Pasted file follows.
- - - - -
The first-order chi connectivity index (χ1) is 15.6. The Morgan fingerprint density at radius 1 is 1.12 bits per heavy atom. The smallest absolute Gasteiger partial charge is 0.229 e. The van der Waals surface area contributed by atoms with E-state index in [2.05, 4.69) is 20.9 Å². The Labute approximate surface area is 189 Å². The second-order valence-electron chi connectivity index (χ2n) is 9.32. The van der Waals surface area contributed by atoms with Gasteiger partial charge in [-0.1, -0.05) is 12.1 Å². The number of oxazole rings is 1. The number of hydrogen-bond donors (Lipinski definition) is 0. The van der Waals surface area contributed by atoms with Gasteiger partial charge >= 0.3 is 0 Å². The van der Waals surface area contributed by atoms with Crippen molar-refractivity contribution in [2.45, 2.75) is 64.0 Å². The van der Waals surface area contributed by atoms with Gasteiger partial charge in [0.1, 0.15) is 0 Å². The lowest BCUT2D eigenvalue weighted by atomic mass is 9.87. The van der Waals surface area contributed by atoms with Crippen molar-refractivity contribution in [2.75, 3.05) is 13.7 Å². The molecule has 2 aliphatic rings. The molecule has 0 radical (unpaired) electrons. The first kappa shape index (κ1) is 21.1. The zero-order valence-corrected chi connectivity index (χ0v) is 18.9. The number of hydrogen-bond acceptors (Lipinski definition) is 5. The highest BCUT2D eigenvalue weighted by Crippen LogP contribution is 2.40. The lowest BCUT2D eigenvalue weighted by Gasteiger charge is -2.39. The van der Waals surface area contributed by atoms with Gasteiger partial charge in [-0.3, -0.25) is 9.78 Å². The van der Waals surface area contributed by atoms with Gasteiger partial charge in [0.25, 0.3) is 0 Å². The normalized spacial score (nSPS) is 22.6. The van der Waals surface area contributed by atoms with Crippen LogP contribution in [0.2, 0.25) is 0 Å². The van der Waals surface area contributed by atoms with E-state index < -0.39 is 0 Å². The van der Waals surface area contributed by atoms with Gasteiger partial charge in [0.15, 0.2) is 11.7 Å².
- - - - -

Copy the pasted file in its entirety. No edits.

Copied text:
The first-order chi connectivity index (χ1) is 15.6. The Morgan fingerprint density at radius 1 is 1.12 bits per heavy atom. The smallest absolute Gasteiger partial charge is 0.229 e. The van der Waals surface area contributed by atoms with E-state index in [2.05, 4.69) is 20.9 Å². The Labute approximate surface area is 189 Å². The second-order valence-electron chi connectivity index (χ2n) is 9.32. The van der Waals surface area contributed by atoms with Gasteiger partial charge in [-0.1, -0.05) is 12.1 Å². The number of oxazole rings is 1. The number of hydrogen-bond donors (Lipinski definition) is 0. The van der Waals surface area contributed by atoms with Gasteiger partial charge >= 0.3 is 0 Å². The van der Waals surface area contributed by atoms with Crippen molar-refractivity contribution in [2.45, 2.75) is 64.0 Å². The van der Waals surface area contributed by atoms with Gasteiger partial charge in [0.1, 0.15) is 0 Å². The lowest BCUT2D eigenvalue weighted by atomic mass is 9.87. The van der Waals surface area contributed by atoms with Crippen molar-refractivity contribution in [2.75, 3.05) is 13.7 Å². The molecule has 2 aliphatic rings. The molecule has 0 radical (unpaired) electrons. The first kappa shape index (κ1) is 21.1. The zero-order valence-corrected chi connectivity index (χ0v) is 18.9. The number of hydrogen-bond acceptors (Lipinski definition) is 5. The highest BCUT2D eigenvalue weighted by Crippen LogP contribution is 2.40. The lowest BCUT2D eigenvalue weighted by Gasteiger charge is -2.39. The van der Waals surface area contributed by atoms with Gasteiger partial charge in [-0.3, -0.25) is 9.78 Å². The van der Waals surface area contributed by atoms with Gasteiger partial charge in [0.25, 0.3) is 0 Å². The normalized spacial score (nSPS) is 22.6. The van der Waals surface area contributed by atoms with Crippen LogP contribution in [0.2, 0.25) is 0 Å². The van der Waals surface area contributed by atoms with E-state index < -0.39 is 0 Å². The van der Waals surface area contributed by atoms with Gasteiger partial charge in [0.15, 0.2) is 11.7 Å².